A Woman Under the Influence

A Woman Under the Influence (1974)

A woman after my own heart.

The Film: Cassavetes’ examination of a suburban marriage under strain

The Potable: Three glasses of Knob Creek rye whiskey, on the rocks

I don’t know about you, but most of my movie nights are spent alone. A time of complete immersion in the craft of film and quiet reflection, due in part to the fact that my fiance often has little to no interest in my entertainment choices. Suggest watching the 10-hour Holocaust documentary Shoah one time and suddenly I “don’t like fun movies.” This week, I convinced – begged – her to watch a film of my choosing, and she reluctantly agreed. Within 20 minutes, she was asleep. We’re getting married; this will become a familiar scene in our lives.

Left awake with Lady Liquor, I began to wonder what makes a marriage successful. Thankfully, my selection that night, John Cassavetes’ 1974 A Woman Under the Influence, is a perfect how-to guide for wedded bliss!

The movie opens with Gena Rowlands – Cassavetes’ real-life wife – struggling to get their three kids off to grandma’s for the night. Her construction worker husband has been working too much and tonight, he promised, is their night.

The husband is played by TV’s Columbo, who, sigh, I’ve had run-ins with before.

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But tonight is also the night, wouldn’t you know it, that a sewage pipe bursts beneath the local Bass Pro Shop. Columbo’s gotta do what Columbo’s gotta do, so date night, much to Rowland’s disappointment, is put on hold. Left alone, the wife gets herself under the influence of some Jim Beam and heads out to a local bar. When she wakes in the morning, she finds she’s slept with a dorky creep who may or may not be related to Senator Jeff Sessions.

Already I am seeing great tips for both me and my future bride. For me: don’t promise the moon and delay delivery over waste management. For her: never trust a politician.

Columbo only makes things worse. After working through the night, he arrives home with 20 of his coworkers and asks his wife to cook an enormous pot of spaghetti. An amazingly natural dining scene follows. How does Cassavetes manage to capture these lifelike moments? I can only assume that he invited over some buddies, loaded his camera, and asked his wife to make some spaghetti. Caught between the expectations of husbands both fictional and legal, it’s no wonder Rowlands is stressed.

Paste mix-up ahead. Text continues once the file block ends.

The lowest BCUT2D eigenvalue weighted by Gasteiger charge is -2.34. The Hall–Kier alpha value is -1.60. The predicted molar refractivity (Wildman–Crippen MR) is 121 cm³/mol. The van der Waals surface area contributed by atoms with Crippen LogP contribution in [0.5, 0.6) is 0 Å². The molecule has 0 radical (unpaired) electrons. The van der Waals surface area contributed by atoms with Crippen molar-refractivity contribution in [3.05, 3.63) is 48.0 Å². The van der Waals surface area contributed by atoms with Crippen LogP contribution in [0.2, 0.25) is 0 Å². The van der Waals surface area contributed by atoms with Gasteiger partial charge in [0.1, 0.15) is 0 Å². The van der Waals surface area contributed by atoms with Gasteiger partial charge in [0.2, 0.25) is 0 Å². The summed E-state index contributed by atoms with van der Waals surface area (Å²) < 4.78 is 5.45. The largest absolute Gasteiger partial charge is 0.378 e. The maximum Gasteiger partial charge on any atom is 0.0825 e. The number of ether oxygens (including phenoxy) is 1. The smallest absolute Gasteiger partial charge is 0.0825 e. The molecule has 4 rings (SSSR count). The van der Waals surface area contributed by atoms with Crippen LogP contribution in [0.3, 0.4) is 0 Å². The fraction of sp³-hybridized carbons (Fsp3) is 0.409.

This psychological strain comes to a head when Rowlands single-handedly hosts their daughter’s birthday party and ultimately suffers a nervous breakdown. There’s only one other child in attendance, but kids are exhausting, and one sympathizes. Concerned by Rowlands’ erratic behavior, the father of that child refuses to leave and keeps making small talk about baseball. Again, one sympathizes. When Columbo gets home, he’s confronted with the unavoidable: his wife needs help and must be sent a psychiatric hospital.

Guilt-ridden weeks later, Columbo pulls the kids out of school for the day, takes them to the beach, and lets them drink beer on the way home. It was the ‘70s, a different time. In the 21st century, I would never waste good beer on a kid. To my future son, Remington Corvette: don’t even ask!

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A Woman Under the Influence legitimately features one of my favorite scenes in cinema. The day arrives that Rowlands is set to return from the institution, and Columbo, boyishly giddy, has arranged a surprise party. He rallies his coworkers and they rush home, the men changing into suits one article at a time as they stumble across the construction site. They arrive at the house where dozens more have already gathered. Everyone drinks, mingles, and tells Columbo how excited they are to see Gena again. The film spends a good ten minutes setting this scene, only to have Columbo realize at the last minute how wildly inappropriate the whole thing is. In a fit of panic, he tells the crowd he loves them but that they’ve got to get the hell out. It’s honest, bizarre, funny, and tender. Almost a Simpsons bit, except it’s not played as a joke, and is completely in keeping with his character’s habit of using external distractions to avoid reality.

Tensions ratchet up and down from here, the happy couple hitting some considerable lows during the film’s last 20 minutes. But I choose to focus on this earlier scene and what it illustrates about being a decent husband. About doing what’s best for someone you love, even if it’s difficult.  About making grand gestures, even if they end up awkward and disastrously imperfect. About making sacrifices and accepting when you’re wrong. Columbo has a lot of faults, God knows, but he loves his wife and they make an odd kind of sense.

I looked at my empty glass, at my fiance asleep on the couch. As long as I’ve got a tumbler full of malt liquor, I thought, she can pick the next movie.

But I won’t blog about it.

Verdict: on which anniversary should we watch Faces?

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